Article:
You are driving to lunch through downtown Elizabeth one afternoon when you come across a pedestrian crosswalk. You slow down but don’t stop. You didn’t see the pedestrian to the far right who evidently stepped off the curb and into the marked crosswalk, expecting you to stop and let him cross. You’re well aware that you should yield for pedestrians but are in a hurry.
Oh well, maybe next time, you think to yourself. But as you keep moving, you see two police cruisers on the right shoulder, with uniformed police standing by. One police officer waves at you and points to the shoulder for you to pull over. The officer tells you that the police are cracking down in the town on drivers who fail to yield for pedestrians in crosswalks due to many complaints. You receive a ticket.
Driving Through a Crosswalk is a Violation
New Jersey drivers must always yield to pedestrians in a crosswalk. This includes giving right-of-way to a pedestrian in a marked crosswalk or within an unmarked crosswalk at an intersection. Drivers are required to stop and stay stopped until the pedestrian has left half of the roadway. This measure is aimed to protect walkers, bikers, children, families with strollers, dogs, and people on motorized vehicles like scooters.
Many pedestrian crosswalks throughout busy New Jersey towns are clearly marked with painted walkways, signs, markers, and even blinking lights. However, this does not guarantee that drivers in a hurry will slow down or stop, often making pedestrians tentative about stepping off the curb.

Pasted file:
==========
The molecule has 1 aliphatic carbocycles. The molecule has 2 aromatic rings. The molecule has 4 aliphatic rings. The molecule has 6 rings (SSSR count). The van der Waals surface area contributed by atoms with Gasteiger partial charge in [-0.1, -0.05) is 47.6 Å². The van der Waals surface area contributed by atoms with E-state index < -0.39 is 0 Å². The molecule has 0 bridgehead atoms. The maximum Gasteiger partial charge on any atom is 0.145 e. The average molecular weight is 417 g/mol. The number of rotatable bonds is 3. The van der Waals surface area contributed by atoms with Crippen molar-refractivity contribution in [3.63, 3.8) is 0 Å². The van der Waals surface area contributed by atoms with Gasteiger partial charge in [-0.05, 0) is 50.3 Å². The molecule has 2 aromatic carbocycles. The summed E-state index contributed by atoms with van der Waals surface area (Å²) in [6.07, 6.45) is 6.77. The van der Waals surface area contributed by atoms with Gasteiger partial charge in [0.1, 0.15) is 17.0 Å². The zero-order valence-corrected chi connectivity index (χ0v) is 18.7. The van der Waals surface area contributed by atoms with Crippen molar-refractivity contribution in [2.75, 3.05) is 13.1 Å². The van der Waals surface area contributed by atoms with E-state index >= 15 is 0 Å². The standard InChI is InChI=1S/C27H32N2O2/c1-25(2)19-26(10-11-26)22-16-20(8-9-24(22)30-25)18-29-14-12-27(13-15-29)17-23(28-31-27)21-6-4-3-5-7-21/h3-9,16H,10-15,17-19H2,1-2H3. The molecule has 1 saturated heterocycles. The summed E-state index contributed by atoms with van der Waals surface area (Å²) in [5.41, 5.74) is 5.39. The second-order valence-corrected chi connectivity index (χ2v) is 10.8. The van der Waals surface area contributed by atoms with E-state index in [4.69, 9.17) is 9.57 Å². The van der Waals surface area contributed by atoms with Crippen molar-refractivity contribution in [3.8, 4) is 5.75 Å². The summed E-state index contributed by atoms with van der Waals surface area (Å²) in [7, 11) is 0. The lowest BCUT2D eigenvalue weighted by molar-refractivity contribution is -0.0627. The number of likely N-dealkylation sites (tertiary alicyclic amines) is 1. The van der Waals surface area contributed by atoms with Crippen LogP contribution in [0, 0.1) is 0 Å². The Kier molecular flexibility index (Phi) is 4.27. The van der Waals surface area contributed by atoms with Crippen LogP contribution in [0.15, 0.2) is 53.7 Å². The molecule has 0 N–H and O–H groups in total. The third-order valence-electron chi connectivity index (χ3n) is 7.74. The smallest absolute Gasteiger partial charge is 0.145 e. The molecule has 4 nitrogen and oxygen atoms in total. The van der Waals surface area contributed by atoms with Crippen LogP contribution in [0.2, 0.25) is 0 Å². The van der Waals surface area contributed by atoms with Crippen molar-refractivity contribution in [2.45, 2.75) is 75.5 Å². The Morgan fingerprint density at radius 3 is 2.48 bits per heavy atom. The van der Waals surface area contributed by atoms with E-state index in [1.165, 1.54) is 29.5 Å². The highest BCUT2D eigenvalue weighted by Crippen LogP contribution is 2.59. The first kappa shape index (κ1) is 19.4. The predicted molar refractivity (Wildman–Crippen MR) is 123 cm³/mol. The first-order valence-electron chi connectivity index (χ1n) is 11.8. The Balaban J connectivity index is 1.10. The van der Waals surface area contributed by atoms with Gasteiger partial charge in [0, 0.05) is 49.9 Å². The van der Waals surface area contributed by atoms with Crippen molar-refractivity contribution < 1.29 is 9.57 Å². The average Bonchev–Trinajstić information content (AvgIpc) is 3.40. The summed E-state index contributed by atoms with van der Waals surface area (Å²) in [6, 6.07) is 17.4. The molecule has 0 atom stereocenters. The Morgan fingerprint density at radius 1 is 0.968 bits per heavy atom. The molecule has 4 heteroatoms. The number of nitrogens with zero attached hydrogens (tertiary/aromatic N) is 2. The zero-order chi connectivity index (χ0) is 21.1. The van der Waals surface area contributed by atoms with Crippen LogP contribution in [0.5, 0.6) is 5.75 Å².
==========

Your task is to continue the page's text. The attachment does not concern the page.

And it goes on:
N.J.S.A. 39:4-36 makes it clear that drivers are expected to give pedestrians the right of way. The only exception is when police officers or traffic signals are controlling the intersections. All things considered, it just seems logical that drivers watch out for people on foot or on bicycles.
Likewise, if you are making a right turn on red, the oncoming pedestrians coming your way has the right-of-way, and you need to wait. The onus is on both parties to act in a safe manner, but moreso on the motor vehicle operator. Also, drivers should not pass other vehicles which are stopped to allow pedestrians to cross the street.
If convicted of this offense, you may be subject to a fine of not more than $200, 15 days of community service, and two points on your driving record.
If a violation results in serious bodily injury to a pedestrian, you may be subject to a fine of not less than $100 or more than $500, jail time, or a license suspension not to exceed six months.
Contact a New Jersey Lawyer
If you have been ticketed for failure to yield the right-of-way to a pedestrian crossing and feel that it is unwarranted, a skilled New Jersey traffic lawyer might be able to get this violation reduced to a lesser offense. Also, if you or someone has been injured in an accident involving a pedestrian, our experienced attorneys can help. Call the Law Offices of Beninato & Matrafaljo now for a free consultation.